Asko vs KitchenAid Dishwashers (Reviews/Ratings/Prices)

Neil Katz  |  April 03, 2015  |  3 Min. Read

Dishwashers  |  KitchenAid  |  Asko

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Both KitchenAid and Asko have changed quite a bit in recent years.

KitchenAid was redesigned in late 2014. Asko has finally had stable ownership after being flipped between Swedish, Italian and now Slovenian ownership.

We will look at both brands and compare the dishwashers. First lets look at the industry:

American vs. European Dishwashers

American and European dishwahers have been different since the 1990s. Traditional American dishwashers had a larger usable capacity, heated drying system, hard food disposal and an exposed heating element at the bottom. The American dishwashers also typically protruded from the cabinetry, which can be an aesthetic issue with panels.

European brands typically had solid bases for better sound proofing and another barrier for preventing leaks. In addition, they were the most energy efficient. They use more of a condensation dry type system with no fan assist.

European dishwashers also feature two pumps instead of a grinder doing all the work. In addition, the Europeans have a soft food filter for quietness, and will have an internal water heater rather than an exposed coil element. Plastics will not warp if they fall from a rack.

Fast forward a few years,  and now most of the industry has transitioned to the European filter design, but there are still differences between the two types.

Let’s compare KitchenAid, a classic American dishwasher, to an Asko European dshwasher.


KitchenAid is an American company, part of the Whirlpool Corporation. They are consistently rated well and have been in the dishwasher business for a long time.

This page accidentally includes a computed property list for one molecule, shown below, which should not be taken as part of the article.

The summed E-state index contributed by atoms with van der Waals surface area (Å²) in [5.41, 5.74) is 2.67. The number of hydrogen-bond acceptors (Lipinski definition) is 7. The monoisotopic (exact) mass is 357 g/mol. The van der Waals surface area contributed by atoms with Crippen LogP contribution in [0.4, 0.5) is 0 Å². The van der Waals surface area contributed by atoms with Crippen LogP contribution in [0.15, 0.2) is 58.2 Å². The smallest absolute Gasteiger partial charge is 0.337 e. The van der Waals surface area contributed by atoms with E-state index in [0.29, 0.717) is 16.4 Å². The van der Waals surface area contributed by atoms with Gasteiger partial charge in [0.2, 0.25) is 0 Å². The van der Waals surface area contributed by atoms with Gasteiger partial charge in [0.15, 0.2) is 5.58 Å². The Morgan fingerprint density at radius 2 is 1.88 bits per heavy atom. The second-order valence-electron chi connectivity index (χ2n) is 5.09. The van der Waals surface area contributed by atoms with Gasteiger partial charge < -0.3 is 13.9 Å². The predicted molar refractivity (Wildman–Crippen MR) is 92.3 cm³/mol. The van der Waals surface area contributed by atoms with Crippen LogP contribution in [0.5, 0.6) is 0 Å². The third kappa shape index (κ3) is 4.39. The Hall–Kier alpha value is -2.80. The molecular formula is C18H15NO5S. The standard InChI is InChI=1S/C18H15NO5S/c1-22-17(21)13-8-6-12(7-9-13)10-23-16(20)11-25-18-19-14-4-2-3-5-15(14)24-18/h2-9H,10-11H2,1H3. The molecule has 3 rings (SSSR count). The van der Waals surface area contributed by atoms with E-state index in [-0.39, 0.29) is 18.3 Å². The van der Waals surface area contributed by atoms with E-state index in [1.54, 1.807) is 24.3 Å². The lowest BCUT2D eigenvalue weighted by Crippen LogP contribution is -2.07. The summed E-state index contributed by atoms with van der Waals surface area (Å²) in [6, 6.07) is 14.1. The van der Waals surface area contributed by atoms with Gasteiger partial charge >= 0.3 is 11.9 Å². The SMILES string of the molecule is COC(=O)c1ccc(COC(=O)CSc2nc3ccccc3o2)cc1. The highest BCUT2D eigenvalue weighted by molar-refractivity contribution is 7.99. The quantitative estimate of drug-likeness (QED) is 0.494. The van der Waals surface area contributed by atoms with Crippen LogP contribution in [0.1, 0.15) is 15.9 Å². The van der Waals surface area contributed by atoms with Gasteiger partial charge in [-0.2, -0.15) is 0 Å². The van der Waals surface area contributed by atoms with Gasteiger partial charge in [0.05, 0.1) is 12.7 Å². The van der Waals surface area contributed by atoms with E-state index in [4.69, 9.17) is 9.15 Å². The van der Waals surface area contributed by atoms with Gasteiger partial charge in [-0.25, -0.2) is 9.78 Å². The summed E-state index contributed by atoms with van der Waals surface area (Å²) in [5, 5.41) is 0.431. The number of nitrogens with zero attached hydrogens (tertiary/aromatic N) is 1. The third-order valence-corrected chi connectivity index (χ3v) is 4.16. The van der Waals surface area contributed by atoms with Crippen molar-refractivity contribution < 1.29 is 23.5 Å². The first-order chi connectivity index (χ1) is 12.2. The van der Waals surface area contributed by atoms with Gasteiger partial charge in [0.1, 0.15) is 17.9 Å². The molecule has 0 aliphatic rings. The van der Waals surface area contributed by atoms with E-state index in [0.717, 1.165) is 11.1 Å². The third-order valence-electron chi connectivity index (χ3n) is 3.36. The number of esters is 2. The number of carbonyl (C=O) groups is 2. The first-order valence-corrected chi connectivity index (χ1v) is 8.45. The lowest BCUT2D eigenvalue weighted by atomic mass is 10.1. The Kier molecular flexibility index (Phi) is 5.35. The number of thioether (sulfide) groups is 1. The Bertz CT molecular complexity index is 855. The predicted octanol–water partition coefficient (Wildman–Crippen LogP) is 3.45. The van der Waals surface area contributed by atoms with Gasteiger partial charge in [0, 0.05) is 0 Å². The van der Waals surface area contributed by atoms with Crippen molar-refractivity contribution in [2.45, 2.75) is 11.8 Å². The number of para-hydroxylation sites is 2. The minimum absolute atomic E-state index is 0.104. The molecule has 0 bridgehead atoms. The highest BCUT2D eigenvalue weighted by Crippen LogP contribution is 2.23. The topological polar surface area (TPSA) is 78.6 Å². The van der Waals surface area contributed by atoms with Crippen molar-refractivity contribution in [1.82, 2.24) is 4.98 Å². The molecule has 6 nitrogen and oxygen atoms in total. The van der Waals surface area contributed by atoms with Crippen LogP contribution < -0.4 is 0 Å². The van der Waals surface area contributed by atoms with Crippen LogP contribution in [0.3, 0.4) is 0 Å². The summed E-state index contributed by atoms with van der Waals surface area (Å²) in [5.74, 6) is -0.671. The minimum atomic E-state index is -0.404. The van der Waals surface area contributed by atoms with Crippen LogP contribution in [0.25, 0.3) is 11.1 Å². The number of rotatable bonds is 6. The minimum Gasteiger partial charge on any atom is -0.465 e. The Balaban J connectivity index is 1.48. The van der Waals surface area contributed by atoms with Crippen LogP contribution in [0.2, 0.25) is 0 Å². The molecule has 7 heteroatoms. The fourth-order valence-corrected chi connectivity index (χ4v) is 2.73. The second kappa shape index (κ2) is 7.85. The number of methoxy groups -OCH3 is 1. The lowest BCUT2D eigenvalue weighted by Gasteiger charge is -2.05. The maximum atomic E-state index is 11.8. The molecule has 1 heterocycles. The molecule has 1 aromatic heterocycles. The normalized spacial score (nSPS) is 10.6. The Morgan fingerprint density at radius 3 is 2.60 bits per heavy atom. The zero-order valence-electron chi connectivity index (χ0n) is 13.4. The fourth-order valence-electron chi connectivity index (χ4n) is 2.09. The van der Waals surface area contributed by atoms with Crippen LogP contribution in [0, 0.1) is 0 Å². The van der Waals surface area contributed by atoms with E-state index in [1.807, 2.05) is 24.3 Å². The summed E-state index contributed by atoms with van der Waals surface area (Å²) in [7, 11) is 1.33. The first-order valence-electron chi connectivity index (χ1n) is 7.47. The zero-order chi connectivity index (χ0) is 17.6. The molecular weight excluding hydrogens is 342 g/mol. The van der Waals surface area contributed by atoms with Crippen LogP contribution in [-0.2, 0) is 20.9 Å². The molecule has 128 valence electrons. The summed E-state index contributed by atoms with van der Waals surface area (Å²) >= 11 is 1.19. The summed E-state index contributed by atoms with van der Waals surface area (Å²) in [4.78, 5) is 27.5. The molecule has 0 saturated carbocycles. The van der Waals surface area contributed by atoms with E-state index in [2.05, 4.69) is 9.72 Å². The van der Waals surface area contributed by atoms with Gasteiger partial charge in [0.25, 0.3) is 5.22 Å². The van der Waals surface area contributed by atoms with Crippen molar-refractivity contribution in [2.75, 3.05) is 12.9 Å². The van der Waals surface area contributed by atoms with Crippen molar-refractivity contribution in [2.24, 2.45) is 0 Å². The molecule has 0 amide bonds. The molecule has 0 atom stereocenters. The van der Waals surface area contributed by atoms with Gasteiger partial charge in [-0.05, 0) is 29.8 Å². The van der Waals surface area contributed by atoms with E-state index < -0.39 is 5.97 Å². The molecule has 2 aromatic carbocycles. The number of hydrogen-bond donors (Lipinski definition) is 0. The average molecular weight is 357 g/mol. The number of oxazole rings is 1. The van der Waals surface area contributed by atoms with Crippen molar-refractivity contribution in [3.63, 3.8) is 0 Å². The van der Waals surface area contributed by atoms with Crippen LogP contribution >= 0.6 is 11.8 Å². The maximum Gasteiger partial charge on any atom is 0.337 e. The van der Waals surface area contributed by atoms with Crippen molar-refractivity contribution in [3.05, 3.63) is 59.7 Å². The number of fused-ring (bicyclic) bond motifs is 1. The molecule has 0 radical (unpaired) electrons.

I would say the advantage of choosing an American Dishwasher over a European Brand is the loading capabilities tend to be easier. The tines tend to be farther apart, appealing to customers with more dishes, or thicker plates. European dishwashers load differently.

Bottom Rack Comparison


KitchenAid bottom rack


Asko bottom rack

Kitchenaid offers a good amount of loading flexibility like an adjustable upper rack, folding tines, a stainless interior, as well as a 16 plate setting capacity, while being super quiet as well. The new Kitchen Aid models have also built the racking system better than their past dishwashers. The racks are set on ball bearings for smoother gliding of the baskets.

Kitchen Aid has been around for a long time and what is great about them is they still offer several different styles of control panels as well as cycle options and have colors like black and white as an option, not just stainless.

KitchenAid KDTE334DSS - $999

kitchenaid stainless steel dishwasher KDTE334DSS

    • Third Level Utensil Rack: Makes it easy to clean hard-to-place items such as spatulas and serving utensils, as well as creating space for extra silverware.
    • Pro Scrub Option: Helps eliminate soaking or pre-scrubbing with 40 targeted spray jets that help remove stubborn messes like seared or baked-on foods.
    • Heat Dry Option: Delivers the best drying by activating a recessed heating element at the end of the cycle.
    • Pro Wash Cycle: Determines the appropriate cycle for washing dishes and makes real-time adjustments for the best cleaning performance.